In Somaliland, generations of villagers have harvested the aromatic resin.
Known for harvesting the finest frankincense in the world, generations of Somalilanders have tapped Boswellia trees for their resin. Two or three times a year village men scrape the bark off the trees, and allow the resin to bleed out and harden before removing it. The women clean and sort the resin.
“The girls must remove the bark and stones and then separate the resins by their quality. It’s difficult, but women are the most patient,” Luul Chama, who runs a frankincense storehouse, told Ashley Hamer for an article in RoadsandKingdoms.com.
Used primarily in perfumes, aromatherapy, and cosmetics, frankincense also continues to play a role in Christian churches. In the Catholic Church, chrism — the holy oil used in the sacraments of Baptism, Confirmation and Holy Orders — is often made of frankincense, along with other fragrant oils such as eucalyptus, balsam, myrrh and lavender.
As the world’s appetite for frankincense increases, harvesters are forced to tap the trees more often, according to Hamer. The trees have become weaker, more prone to disease, and are in danger becoming extinct within 50 years unless action is taken to make the Boswellia trees a sustainable resource. Read the whole story here.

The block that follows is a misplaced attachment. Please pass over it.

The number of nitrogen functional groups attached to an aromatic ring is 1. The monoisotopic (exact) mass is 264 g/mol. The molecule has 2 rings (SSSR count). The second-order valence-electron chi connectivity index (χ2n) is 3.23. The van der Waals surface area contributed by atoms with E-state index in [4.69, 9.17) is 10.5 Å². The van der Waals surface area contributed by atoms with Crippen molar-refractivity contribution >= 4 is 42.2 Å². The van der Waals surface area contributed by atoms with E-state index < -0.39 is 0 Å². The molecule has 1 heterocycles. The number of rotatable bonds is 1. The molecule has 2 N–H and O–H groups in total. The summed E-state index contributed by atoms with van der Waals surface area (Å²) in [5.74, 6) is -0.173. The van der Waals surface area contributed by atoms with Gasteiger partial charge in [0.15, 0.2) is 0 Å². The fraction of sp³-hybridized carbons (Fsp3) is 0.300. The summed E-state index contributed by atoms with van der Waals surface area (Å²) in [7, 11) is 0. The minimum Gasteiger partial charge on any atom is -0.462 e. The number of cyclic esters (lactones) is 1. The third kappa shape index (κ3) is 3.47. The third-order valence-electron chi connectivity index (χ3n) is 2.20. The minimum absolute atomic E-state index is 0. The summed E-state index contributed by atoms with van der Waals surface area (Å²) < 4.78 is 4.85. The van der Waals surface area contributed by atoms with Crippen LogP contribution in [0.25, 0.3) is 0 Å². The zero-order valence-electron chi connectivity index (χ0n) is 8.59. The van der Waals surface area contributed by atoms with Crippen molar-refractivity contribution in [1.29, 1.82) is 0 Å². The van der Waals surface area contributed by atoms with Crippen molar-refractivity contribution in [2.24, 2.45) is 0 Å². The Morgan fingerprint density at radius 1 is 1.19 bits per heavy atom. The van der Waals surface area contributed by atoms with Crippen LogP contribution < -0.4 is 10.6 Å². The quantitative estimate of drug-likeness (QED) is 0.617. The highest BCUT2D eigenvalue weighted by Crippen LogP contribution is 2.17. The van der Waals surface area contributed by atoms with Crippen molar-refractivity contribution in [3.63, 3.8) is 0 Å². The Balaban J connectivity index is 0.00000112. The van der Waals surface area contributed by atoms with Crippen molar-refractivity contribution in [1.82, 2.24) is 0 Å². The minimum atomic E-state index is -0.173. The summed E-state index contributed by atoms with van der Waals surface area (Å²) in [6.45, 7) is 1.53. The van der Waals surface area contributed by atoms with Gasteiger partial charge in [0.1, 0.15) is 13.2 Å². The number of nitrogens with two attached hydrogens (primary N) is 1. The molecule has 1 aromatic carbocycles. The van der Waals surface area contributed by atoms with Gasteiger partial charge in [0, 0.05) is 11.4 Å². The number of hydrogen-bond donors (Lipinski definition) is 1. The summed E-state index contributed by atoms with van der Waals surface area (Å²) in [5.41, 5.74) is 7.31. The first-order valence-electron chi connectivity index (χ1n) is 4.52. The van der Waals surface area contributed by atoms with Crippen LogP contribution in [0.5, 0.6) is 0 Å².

Since you are here…
…we’d like to have one more word with you. We are excited to report that Aleteia’s readership is growing at a rapid rate, world-wide! Our team proves its mission every day by providing high-quality content that informs and inspires a Christian life. But quality journalism has a cost and it’s more than ads can cover. We want our articles to be accessible to everyone, free of charge, but we need your help. To continue our efforts to nourish and inspire our Catholic family, your support is invaluable. Become an Aleteia Patron today for as little as $3 a month. May we count on you?